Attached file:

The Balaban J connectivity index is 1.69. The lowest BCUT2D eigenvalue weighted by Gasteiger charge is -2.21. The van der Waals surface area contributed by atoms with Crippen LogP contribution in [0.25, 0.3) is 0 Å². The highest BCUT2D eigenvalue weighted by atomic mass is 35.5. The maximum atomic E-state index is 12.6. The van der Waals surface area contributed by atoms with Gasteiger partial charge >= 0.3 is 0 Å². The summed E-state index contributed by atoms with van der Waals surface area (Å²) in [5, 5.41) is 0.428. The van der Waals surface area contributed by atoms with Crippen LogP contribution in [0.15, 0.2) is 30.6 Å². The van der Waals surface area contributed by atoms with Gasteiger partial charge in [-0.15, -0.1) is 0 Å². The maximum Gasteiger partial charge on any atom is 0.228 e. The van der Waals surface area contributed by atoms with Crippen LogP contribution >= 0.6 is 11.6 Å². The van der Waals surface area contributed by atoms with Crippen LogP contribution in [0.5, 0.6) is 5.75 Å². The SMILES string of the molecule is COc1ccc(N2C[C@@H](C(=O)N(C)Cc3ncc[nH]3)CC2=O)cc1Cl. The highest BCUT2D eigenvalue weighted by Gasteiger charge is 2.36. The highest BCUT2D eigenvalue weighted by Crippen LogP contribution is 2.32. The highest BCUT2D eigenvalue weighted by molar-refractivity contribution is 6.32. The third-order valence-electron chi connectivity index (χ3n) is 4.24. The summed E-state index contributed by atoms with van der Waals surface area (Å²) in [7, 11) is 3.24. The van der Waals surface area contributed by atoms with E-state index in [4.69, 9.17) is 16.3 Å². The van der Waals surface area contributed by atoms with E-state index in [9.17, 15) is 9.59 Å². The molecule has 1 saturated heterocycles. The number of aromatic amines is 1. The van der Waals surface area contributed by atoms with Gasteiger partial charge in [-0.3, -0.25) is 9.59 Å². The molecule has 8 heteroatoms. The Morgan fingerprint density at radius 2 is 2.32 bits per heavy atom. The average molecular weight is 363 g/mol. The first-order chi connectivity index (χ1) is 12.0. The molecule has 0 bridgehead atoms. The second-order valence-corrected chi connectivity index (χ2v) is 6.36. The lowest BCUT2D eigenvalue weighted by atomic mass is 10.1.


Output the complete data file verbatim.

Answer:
The Balaban J connectivity index is 1.69. The lowest BCUT2D eigenvalue weighted by Gasteiger charge is -2.21. The van der Waals surface area contributed by atoms with Crippen LogP contribution in [0.25, 0.3) is 0 Å². The highest BCUT2D eigenvalue weighted by atomic mass is 35.5. The maximum atomic E-state index is 12.6. The van der Waals surface area contributed by atoms with Gasteiger partial charge >= 0.3 is 0 Å². The summed E-state index contributed by atoms with van der Waals surface area (Å²) in [5, 5.41) is 0.428. The van der Waals surface area contributed by atoms with Crippen LogP contribution in [0.15, 0.2) is 30.6 Å². The van der Waals surface area contributed by atoms with Gasteiger partial charge in [-0.15, -0.1) is 0 Å². The maximum Gasteiger partial charge on any atom is 0.228 e. The van der Waals surface area contributed by atoms with Crippen LogP contribution >= 0.6 is 11.6 Å². The van der Waals surface area contributed by atoms with Crippen LogP contribution in [0.5, 0.6) is 5.75 Å². The SMILES string of the molecule is COc1ccc(N2C[C@@H](C(=O)N(C)Cc3ncc[nH]3)CC2=O)cc1Cl. The highest BCUT2D eigenvalue weighted by Gasteiger charge is 2.36. The highest BCUT2D eigenvalue weighted by Crippen LogP contribution is 2.32. The highest BCUT2D eigenvalue weighted by molar-refractivity contribution is 6.32. The third-order valence-electron chi connectivity index (χ3n) is 4.24. The summed E-state index contributed by atoms with van der Waals surface area (Å²) in [7, 11) is 3.24. The van der Waals surface area contributed by atoms with E-state index in [4.69, 9.17) is 16.3 Å². The van der Waals surface area contributed by atoms with E-state index in [9.17, 15) is 9.59 Å². The molecule has 1 saturated heterocycles. The number of aromatic amines is 1. The van der Waals surface area contributed by atoms with Gasteiger partial charge in [-0.3, -0.25) is 9.59 Å². The molecule has 8 heteroatoms. The Morgan fingerprint density at radius 2 is 2.32 bits per heavy atom. The average molecular weight is 363 g/mol. The first-order chi connectivity index (χ1) is 12.0. The molecule has 0 bridgehead atoms. The second-order valence-corrected chi connectivity index (χ2v) is 6.36. The lowest BCUT2D eigenvalue weighted by atomic mass is 10.1.